511 U.S. 867
public policy rationale," the denial of which has been held to be immediately appealable. 993 F. 2d, at 758-760.1

The Tenth Circuit recognized that it was thus deviating from the rule followed in some other Courts of Appeals, see Forbus v. Sears, Roebuck & Co., 958 F. 2d 1036 (CA11 1992); Grillet v. Sears, Roebuck & Co., 927 F. 2d 217 (CA5 1991); Janneh v. GAF Corp., 887 F. 2d 432 (CA2 1989); but see Transtech Industries, Inc. v. A & Z Septic Clean, 5 F. 3d 51 (CA3 1993), cert. pending, No. 93-960. We granted certiorari, 510 U. S. 942 (1993), to resolve this conflict and now affirm.



The collateral order doctrine is best understood not as an exception to the "final decision" rule laid down by Congress in § 1291, but as a "practical construction" of it, Cohen, supra, at 546; see, e. g., Coopers & Lybrand, supra, at 468. We have repeatedly held that the statute entitles a party to appeal not only from a district court decision that "ends the litigation on the merits and leaves nothing more for the court to do but execute the judgment," Catlin v. United States, 324 U. S. 229, 233 (1945), but also from a narrow class of decisions that do not terminate the litigation, but must, in the interest of "achieving a healthy legal system," cf. Cobbledick v. United States, 309 U. S. 323, 326 (1940), nonetheless be treated as "final." The latter category comprises only those district court decisions that are conclusive, that resolve important questions completely separate from the merits, and that would render such important questions effectively unreviewable on appeal from final judgment in the underlying action. See generally Coopers & Lybrand, supra. Immediate appeals from such orders, we have explained,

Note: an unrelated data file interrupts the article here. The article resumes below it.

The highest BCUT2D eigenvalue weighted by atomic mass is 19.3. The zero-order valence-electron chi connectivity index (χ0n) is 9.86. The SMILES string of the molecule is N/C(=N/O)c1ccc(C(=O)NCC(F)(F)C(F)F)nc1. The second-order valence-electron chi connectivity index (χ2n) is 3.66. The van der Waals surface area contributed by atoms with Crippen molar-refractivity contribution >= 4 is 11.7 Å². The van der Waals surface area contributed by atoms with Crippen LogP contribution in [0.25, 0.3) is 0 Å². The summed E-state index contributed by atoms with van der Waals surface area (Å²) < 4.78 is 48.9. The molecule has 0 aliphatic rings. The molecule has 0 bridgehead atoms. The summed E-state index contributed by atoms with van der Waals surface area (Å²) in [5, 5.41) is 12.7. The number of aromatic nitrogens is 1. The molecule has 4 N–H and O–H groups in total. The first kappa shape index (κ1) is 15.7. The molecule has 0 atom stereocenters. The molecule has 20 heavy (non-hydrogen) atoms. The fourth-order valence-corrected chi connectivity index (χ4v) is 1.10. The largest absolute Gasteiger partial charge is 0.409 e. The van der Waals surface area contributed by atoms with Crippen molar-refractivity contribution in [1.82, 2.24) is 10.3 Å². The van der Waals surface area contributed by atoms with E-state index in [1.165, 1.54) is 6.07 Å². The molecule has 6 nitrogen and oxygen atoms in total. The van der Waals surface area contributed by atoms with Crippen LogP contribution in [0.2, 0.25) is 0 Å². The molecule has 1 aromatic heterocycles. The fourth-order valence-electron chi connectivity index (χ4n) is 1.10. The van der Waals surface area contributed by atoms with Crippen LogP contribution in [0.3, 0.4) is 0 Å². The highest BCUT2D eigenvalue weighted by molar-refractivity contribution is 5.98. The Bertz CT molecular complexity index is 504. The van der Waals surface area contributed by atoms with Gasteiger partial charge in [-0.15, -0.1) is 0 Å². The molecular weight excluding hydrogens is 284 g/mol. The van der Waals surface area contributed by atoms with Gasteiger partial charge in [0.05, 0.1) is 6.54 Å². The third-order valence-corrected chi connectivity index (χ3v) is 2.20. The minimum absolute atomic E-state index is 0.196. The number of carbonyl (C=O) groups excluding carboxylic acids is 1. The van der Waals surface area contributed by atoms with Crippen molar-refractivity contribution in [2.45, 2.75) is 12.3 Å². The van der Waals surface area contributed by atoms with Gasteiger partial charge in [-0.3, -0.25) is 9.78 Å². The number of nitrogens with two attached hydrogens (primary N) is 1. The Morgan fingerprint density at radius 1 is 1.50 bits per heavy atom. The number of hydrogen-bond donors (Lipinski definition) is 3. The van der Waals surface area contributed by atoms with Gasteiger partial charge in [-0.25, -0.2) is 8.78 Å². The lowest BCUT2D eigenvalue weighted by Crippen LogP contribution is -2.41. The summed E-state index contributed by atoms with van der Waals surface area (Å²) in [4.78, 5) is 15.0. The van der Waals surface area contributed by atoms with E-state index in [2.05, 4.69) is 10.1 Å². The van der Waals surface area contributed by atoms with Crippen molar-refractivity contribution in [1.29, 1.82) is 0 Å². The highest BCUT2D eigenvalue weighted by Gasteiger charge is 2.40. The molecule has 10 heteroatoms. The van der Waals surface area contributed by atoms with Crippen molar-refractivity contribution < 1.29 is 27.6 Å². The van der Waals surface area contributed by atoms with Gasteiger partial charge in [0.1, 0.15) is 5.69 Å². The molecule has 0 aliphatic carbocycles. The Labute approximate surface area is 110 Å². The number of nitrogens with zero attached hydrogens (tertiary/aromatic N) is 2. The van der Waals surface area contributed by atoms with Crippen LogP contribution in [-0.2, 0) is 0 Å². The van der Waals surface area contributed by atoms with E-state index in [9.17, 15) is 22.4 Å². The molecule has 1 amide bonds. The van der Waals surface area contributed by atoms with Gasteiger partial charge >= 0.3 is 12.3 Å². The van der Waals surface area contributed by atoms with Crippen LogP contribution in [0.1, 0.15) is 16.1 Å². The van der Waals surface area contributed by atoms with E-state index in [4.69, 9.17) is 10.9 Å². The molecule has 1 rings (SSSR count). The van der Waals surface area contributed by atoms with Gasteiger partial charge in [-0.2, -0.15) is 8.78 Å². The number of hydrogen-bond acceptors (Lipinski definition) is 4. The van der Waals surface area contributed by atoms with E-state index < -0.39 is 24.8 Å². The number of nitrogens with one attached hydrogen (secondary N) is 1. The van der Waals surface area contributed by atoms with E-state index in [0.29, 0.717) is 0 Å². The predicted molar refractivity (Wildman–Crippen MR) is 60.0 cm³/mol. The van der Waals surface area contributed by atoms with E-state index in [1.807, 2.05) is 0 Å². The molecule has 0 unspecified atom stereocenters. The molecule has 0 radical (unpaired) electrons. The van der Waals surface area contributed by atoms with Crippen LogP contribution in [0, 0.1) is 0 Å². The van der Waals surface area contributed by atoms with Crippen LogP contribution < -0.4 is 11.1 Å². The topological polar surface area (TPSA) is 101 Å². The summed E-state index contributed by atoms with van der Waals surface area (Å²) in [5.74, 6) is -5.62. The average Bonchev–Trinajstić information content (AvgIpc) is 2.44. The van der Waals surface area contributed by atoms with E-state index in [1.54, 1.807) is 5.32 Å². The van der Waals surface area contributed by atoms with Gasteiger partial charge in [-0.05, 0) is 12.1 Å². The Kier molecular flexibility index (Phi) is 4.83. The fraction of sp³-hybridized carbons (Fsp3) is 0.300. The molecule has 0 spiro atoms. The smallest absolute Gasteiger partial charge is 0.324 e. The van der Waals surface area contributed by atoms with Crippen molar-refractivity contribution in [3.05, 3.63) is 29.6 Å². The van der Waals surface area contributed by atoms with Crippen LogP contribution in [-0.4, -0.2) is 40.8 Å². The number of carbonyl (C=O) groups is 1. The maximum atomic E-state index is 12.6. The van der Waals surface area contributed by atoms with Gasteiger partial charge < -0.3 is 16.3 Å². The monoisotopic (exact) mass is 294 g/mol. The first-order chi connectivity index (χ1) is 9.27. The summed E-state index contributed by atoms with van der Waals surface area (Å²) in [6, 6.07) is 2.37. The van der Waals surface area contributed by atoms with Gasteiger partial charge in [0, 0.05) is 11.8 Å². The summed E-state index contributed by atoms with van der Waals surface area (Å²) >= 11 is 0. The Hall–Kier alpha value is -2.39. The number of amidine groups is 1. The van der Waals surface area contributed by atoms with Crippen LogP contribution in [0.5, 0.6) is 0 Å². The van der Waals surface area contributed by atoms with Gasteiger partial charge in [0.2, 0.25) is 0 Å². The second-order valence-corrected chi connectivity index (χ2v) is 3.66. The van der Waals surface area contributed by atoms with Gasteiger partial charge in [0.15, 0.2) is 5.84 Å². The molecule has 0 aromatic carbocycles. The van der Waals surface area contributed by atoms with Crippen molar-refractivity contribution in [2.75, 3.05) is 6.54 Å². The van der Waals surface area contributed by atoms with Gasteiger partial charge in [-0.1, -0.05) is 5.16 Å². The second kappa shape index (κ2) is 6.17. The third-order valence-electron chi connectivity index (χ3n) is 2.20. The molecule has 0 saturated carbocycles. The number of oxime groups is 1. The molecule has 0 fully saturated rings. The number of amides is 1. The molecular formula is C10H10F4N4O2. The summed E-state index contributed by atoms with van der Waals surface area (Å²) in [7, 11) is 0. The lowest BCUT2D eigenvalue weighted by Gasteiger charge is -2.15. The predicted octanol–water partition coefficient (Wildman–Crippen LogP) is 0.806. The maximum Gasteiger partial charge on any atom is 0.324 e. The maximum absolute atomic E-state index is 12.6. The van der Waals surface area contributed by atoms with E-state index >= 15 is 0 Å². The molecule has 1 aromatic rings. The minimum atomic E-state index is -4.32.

511 U.S. 868
do not go against the grain of § 1291, with its object of efficient administration of justice in the federal courts, see generally Richardson-Merrell Inc. v. Koller, 472 U. S. 424 (1985)

But we have also repeatedly stressed that the "narrow" exception should stay that way and never be allowed to swallow the general rule, id., at 436, that a party is entitled to a single appeal, to be deferred until final judgment has been entered, in which claims of district court error at any stage of the litigation may be ventilated, see United States v. Hollywood Motor Car Co., 458 U. S. 263, 270 (1982). We have accordingly described the conditions for collateral order appeal as stringent, see, e. g., Midland Asphalt Corp. v. United States, 489 U. S. 794, 799 (1989), and have warned that the issue of appealability under § 1291 is to be determined for the entire category to which a claim belongs, without regard to the chance that the litigation at hand might be speeded, or a "particular injustice" averted, Van Cauwenberghe v. Biard, 486 U. S. 517, 529 (1988), by a prompt appellate court decision. See also Richardson-Merrell, supra, at 439 (this Court "has expressly rejected efforts to reduce the finality requirement of § 1291 to a case-by-case appealability determination"); Carroll v. United States, 354 U. S. 394, 405 (1957).


Here, the Court of Appeals accepted Digital's claim that the order vacating dismissal (and so rescinding the settlement agreement) was the "final word on the subject addressed," 993 F. 2d, at 757 (citation omitted), and held the second Cohen condition, separability, to be satisfied, as well. Neither conclusion is beyond question,2 but each is best left